Communication M.S. (grad students): Articles/Databases
Finding case studies
- Try any database which seems relevant, choose additional databases to search at the same time
- Look for ways to limit Language
- Search: su("case studies") AND su(ethics) AND su(communicat*)
- Look closely at the resulting menus - document types, location/geography, database, publication date, subjects
- In Web of Science, search: "case studies" AND ethics AND communicat*
- For Advertising & Public Relations, try the WARC (World Advertising Research Center) database and click on Case Studies; the ABI/Inform database, or ProQuest Entrepreneurship with the phrase: Case studies AND Public relations (or advertising) and change the drop-down from Citation and abstract to Subject. The most recent articles will be at the top. Or click the Document Type: Case Study box with your topic words.
- In JSTOR, search "case studies" OR "case study" in the item title, AND ethics AND communicat* in full text; narrow the Item Type to Articles and Narrow by discipline and/or publication title (choose relevant discipline areas).
Primary & Empirical vs. Secondary Resources
Search tips for finding articles
- use "quotation marks" around phrases
- truncate - shorten a word to its trunk or root to get alternate endings - with an asterisk * (shift 8), e.g., truncat* finds truncate, truncated, truncation
- apply Boolean connector AND to combine unlike ideas, e.g., dance AND promotion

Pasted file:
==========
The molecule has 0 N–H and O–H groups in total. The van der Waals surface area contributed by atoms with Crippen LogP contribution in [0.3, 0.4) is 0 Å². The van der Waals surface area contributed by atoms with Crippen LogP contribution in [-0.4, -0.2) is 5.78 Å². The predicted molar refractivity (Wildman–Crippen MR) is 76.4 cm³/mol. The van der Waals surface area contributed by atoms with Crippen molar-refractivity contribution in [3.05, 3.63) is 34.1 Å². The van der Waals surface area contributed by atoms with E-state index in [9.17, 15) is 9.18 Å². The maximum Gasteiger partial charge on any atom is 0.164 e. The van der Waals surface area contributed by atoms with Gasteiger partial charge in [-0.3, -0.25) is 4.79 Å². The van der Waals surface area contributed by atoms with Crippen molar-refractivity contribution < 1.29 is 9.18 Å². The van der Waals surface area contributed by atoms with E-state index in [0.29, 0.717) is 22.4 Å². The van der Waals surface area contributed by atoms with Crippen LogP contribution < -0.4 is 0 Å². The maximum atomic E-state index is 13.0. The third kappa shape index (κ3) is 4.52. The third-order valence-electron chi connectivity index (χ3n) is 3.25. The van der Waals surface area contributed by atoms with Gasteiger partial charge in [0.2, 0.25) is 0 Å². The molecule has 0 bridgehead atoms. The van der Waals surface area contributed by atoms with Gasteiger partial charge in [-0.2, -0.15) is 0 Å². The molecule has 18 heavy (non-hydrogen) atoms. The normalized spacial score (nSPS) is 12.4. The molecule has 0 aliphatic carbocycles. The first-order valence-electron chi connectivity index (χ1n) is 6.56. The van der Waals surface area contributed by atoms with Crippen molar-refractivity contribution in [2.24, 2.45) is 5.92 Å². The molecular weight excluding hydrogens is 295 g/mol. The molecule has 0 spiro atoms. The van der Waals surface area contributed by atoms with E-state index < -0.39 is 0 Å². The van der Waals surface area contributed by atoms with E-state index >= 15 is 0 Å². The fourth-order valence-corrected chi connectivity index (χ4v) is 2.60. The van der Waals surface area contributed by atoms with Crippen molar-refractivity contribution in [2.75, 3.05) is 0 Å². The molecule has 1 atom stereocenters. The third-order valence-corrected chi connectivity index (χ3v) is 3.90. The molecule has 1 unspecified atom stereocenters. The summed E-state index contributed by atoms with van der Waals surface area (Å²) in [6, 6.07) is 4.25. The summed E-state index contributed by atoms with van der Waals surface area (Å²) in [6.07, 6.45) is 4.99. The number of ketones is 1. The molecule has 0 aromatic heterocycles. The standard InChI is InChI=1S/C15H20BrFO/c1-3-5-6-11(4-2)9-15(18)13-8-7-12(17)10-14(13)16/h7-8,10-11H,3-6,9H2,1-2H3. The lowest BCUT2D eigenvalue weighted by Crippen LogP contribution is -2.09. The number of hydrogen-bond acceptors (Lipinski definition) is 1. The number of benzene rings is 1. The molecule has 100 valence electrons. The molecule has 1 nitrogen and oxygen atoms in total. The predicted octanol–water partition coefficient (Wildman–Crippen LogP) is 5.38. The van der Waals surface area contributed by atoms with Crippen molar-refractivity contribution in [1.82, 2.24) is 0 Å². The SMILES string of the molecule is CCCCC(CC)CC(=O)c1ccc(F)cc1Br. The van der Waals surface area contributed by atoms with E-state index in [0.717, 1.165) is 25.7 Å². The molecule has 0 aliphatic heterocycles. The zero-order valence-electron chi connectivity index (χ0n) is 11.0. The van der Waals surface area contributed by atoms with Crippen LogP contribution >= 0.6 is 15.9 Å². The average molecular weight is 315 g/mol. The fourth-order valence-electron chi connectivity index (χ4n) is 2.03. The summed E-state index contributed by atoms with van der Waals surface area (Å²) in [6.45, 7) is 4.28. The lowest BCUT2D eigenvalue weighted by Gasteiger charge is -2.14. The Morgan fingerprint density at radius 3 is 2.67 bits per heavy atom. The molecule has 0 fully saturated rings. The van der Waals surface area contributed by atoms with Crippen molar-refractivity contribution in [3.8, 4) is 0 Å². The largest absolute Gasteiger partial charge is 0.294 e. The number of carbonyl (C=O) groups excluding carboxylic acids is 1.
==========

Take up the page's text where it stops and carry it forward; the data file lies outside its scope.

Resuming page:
- apply Boolean connector OR to connect synonyms, e.g., advertisements OR campaigns
Put it all together:
- "hip hop dance" in one box
- AND (promot* OR advertis* OR campaigns) in the next box
- use parentheses in single-box searching - when you don't have another set of boxes, e.g.,:
- "hip hop dance" AND (promot* OR advertis* OR campaigns)
Use the left or right menus to narrow your results, e.g., by language, date, subject, etc.
Databases have a citation (information about an article such as the title, author, name of the journal or magazine, volume and issue (which correspond to the date), date, and pages) and sometimes they will also contain an abstract, or summary, of the article.
Databases also often cite multiple types of resources - books, essays or chapters, government documents, etc.
Some databases will also have the complete item (called the full text): you should see a link to an HTML or PDF document. Or click on - this will check the other library databases for the full text of the article.